November 22, 2017
When your job is as an agronomist or weeds expert, it’s important to have a spectacular, weed-free lawn. Any agronomist worth their salt knows that propyzamide applied in autumn, just before the winter rains, is the answer to your winter grass (Poa annua) problems. Greenkeepers from the golf courses of the world also know how good propyzamide is on winter grass, or annual bluegrass as it’s known in the USA, and they liberally apply it at least once a year.
It’ll come as no surprise to you that this practice has now resulted in the world’s first documented case of propyzamide resistance from a golf course in Georgia, USA. Patrick McCullough and others from the University of Georgia have spent the last couple of years studying this population of winter grass, describing the resistance and the mechanism.
Low to moderate resistance
Plants were resistant to post-emergent application only
The resistance mechanism appears to be reduced adsorption and translocation
Peter Boutsalis from the University of Adelaide and Plant Science Consulting has also found approximately 20 populations of propyzamide resistant winter grass in Australia. These populations have higher resistance levels than those found in the USA.
Propyzamide has become an important herbicide for ryegrass control in Australia. This research shows us that propyzamide resistance is possible, but is perhaps considered to be low to moderate risk in broadacre cropping. If we use propyzamide in mixes and in rotation with other herbicides, this will reduce our risk of both resistance and enhanced microbial degradation.
First things first
Firstly we need to clear something up…
Propyzamide = Pronamide
Propyzamide is called Pronamide in the USA and you will see this name feature in the charts below.
How resistant is the population from the USA?
The propyzamide rate to reduce shoot biomass by 50% was more than 10 times greater for the resistant winter grass (Poa annua) compared to the susceptible. The chart below shows the dose-response curve of the resistant versus the susceptible population. This is considered to be a moderate level of resistance.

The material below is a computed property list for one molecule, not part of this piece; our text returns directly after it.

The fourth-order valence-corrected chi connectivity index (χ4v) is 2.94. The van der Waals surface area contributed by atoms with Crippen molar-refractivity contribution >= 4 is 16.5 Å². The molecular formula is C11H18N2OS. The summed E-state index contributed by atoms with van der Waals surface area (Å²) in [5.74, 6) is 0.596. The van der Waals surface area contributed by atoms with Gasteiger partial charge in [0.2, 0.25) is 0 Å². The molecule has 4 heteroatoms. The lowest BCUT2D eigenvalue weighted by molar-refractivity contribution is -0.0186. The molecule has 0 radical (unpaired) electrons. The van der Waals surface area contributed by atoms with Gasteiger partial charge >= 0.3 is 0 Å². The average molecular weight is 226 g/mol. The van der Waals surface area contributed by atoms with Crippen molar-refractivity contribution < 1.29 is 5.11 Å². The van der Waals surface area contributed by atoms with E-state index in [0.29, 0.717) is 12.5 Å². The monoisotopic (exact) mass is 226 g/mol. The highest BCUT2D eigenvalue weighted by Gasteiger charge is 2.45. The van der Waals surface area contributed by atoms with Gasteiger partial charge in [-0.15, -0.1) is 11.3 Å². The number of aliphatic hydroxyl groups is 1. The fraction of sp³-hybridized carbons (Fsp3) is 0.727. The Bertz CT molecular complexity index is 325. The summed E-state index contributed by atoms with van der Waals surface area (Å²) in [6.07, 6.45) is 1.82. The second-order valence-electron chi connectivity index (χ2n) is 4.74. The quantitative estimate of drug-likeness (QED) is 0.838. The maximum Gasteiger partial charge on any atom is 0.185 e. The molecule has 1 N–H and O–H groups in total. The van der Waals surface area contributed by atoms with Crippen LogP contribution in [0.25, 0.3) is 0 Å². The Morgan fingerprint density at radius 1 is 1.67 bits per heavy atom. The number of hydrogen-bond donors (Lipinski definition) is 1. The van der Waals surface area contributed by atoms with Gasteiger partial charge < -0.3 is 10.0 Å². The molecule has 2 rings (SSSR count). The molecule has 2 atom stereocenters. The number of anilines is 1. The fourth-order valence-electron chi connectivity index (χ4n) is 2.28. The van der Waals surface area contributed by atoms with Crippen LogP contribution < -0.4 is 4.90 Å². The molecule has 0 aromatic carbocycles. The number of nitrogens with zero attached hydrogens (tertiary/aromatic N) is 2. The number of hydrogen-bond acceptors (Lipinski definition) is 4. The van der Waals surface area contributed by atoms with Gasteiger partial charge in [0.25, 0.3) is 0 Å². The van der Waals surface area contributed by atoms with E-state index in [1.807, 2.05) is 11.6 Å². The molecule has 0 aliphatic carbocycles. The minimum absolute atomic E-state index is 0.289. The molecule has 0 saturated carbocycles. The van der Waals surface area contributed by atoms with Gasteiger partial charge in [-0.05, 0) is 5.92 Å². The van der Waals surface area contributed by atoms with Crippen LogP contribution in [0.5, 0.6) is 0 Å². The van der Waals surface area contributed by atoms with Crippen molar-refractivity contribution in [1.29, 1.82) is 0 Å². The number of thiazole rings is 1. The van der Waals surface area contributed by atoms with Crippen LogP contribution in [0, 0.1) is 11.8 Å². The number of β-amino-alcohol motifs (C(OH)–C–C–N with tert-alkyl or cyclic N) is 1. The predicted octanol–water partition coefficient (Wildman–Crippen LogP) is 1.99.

Resistant plants were controlled by pre-emergent application
Propyzamide applied pre-emergent at a rate of 560 to 1680 gai/ha gave 100% control of winter grass. This gave the researchers a clue as to what the resistance mechanism may be.
Reduced absorption and translocation
The researchers grew some winter grass hydroponically and then spiked the solution with radiolabelled 14C propyzamide. They then measured the uptake and translocation of propyzamide and found reduced root absorption and translocation through the plant in the resistant plants as can be seen in the table below.
Why is it so?
How is it that propyzamide can kill resistant plants when it’s applied pre-emergent, but not when it’s applied post-emergent to winter grass? It may be that when its applied pre-emergent, the plants absorb propyzamide through the coleoptile, which would enhance the efficacy of the herbicide.
Propyzamide resistance in Australia
Peter Boutsalis (pictured top right), from the University of Adelaide & Plant Science Consulting has tested 32 populations of winter grass in Australia and found that approximately 20 of these populations were resistant to propyzamide. They differed from the American population in that they displayed resistance to both pre-emergent and post-emergent propyzamide application. Peter tested the winter grass with 3.6 L/ha of a 500 g/L formulation of propyzamide and found many populations that grew completely unaffected by the herbicide. The majority of these populations were from golf courses where propyzamide was often applied several times per year for decades. This is very high selection pressure.
Until now, propyzamide had a clean record as a herbicide to which resistance had not evolved in any weed species. This resistance in winter grass shows that it’s possible. It’s important to note resistance develops only from fairly extreme situations in turf where the herbicide is applied at least once per year for several years in a row. We shouldn’t be complacent, though! It seems that if we do the right thing and we continue to mix and rotate with other herbicides, propyzamide should remain a useful tool in Australia for many years to come.
We don’t know specifically how many years we should leave between propyzamide applications in our cropping fields, but common sense would say that a 3-4 year break should do, and wherever possible we should mix with another pre-emergent herbicide.
Find out more about Poa annua through Weed Science here.
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